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Ultra Probe lifeboat

The command module of the Ultra Probe separated to form a lifeboat. The window shape resembles the Eagle and other Earth spaceships. It features top escape hatch. There are four large rear boosters, and side attitude control boosters. The insignia is a triangular motif with a large arc and stars along the top edge (the arc resembles a Star Trek Federation symbol).

This was built as a separate 48cm model with the front section of the Ultra Probe, in scale with the 44inch Eagle.

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Martin Bower in Sci Fi and Fantasy Models 12: The front of the command module was based on the design of the Eagle's nose, so I had to make a wooden pattern and press mould this in 2 halves in Perspex sheeting. Unfortunately I could not get access to a 44" or 22" Eagle to get a casting to convert as these were in constant use at the studios, so I had to start from scratch. Both the 6' and the large Command Module section noses where done in this way and corresponded in scale to the 22" and 44" Eagles, however the smaller 3' model had a solid wood command module.

Martin Bower original design

Martin Bower's original design sketch for the command module. Text includes "Utilise Eagle nose?", (arrow to top) "access hatch", (arrow to clamp arms) "tensioned to spring outwards", "clamps to main ship", (arrow to rear) "access hatch here", (arrow to side jets) "must have steering jets. Mounting (pole hole) in here on other side"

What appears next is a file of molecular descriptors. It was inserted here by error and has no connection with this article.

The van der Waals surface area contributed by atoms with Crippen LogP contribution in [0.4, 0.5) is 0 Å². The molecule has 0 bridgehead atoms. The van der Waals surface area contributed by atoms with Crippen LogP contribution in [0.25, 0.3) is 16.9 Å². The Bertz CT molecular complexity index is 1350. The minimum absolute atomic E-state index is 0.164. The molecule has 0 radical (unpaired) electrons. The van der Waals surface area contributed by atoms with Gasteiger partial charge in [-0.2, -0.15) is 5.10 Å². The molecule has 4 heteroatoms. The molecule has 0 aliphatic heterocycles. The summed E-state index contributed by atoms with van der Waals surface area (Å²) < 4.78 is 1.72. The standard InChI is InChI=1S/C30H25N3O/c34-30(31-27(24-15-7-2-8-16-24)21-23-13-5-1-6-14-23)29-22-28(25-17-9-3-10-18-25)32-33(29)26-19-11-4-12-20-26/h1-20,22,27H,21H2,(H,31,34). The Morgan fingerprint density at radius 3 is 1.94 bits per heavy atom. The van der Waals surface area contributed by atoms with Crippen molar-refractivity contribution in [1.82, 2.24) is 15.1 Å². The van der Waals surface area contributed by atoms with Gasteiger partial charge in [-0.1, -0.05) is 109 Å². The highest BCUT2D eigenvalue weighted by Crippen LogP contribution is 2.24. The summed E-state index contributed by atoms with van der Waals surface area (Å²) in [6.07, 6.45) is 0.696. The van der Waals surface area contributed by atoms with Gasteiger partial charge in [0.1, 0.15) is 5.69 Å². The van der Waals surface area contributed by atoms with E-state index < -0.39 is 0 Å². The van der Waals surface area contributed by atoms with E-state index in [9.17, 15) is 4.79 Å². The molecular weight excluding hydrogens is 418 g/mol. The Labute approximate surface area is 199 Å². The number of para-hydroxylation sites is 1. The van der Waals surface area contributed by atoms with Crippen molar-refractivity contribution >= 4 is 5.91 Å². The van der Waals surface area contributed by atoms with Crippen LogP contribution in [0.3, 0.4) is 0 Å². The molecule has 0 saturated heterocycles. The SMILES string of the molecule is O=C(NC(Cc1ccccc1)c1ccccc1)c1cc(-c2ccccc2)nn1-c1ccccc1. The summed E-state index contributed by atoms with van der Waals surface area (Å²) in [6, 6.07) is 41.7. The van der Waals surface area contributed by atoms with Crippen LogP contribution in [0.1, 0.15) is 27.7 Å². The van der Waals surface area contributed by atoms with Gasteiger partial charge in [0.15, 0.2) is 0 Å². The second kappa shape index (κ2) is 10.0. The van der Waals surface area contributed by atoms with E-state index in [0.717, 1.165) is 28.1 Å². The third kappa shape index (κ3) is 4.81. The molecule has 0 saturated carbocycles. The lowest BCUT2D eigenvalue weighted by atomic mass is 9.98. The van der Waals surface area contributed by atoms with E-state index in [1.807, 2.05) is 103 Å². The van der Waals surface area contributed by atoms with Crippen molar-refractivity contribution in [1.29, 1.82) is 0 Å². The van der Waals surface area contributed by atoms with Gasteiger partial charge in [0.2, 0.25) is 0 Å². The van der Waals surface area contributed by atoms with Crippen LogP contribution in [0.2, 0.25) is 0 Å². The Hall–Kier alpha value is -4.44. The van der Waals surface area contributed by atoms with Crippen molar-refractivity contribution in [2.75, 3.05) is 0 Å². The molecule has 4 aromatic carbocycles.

Detail of the insignia, as seen on the 1975 Clapperboard documentary, which shows all three scales of model alongside each other.

Ultra Probe

Four arms locked the command module to the Probe ship. The arms were inspired by the locking arms of the domes in the film Silent Running.
Martin Bower in Sci Fi and Fantasy Models 12: I had recently seen the film Silent Running. With the undocking of the Ultra Probe I wanted to recreate something like the scenes in that film where the domes undock from the Valley Forge. To achieve the "glitter" effect, seen as lots of pieces of debris spurt out of the hatches as they are blown, Brian used the same technique as Doug Trumbull. Silica from the element of an old electric toaster was broken up into minute fragments and blown out through the open hatches with compressed air! If you want to know where the idea for this effect came from just look at newsreel footage of the real Lunar Module blasting off from the moon! (This effect was not used on screen)

Ultra Probe

These photos by Martin Bower show the command module when it was originally built and before it was given to the studio, The insignia is not yet in place, and the rocket bells are not yet weathered. Photos thanks to Phil Rae.

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After filming, the model was stripped of paintwork for some reason. It was repainted by Phil Rae around 1977, although unfortunately he had no photo reference. Therefore the panel detailing is completely different; note for instance the different positioning of the original gray and orange lines seen on the original compared to the yellow and green lines of the refurbished model. Photos below thanks to Phil Rae.

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Ultra Probe

More profile photos on next page.

Copyright Martin Willey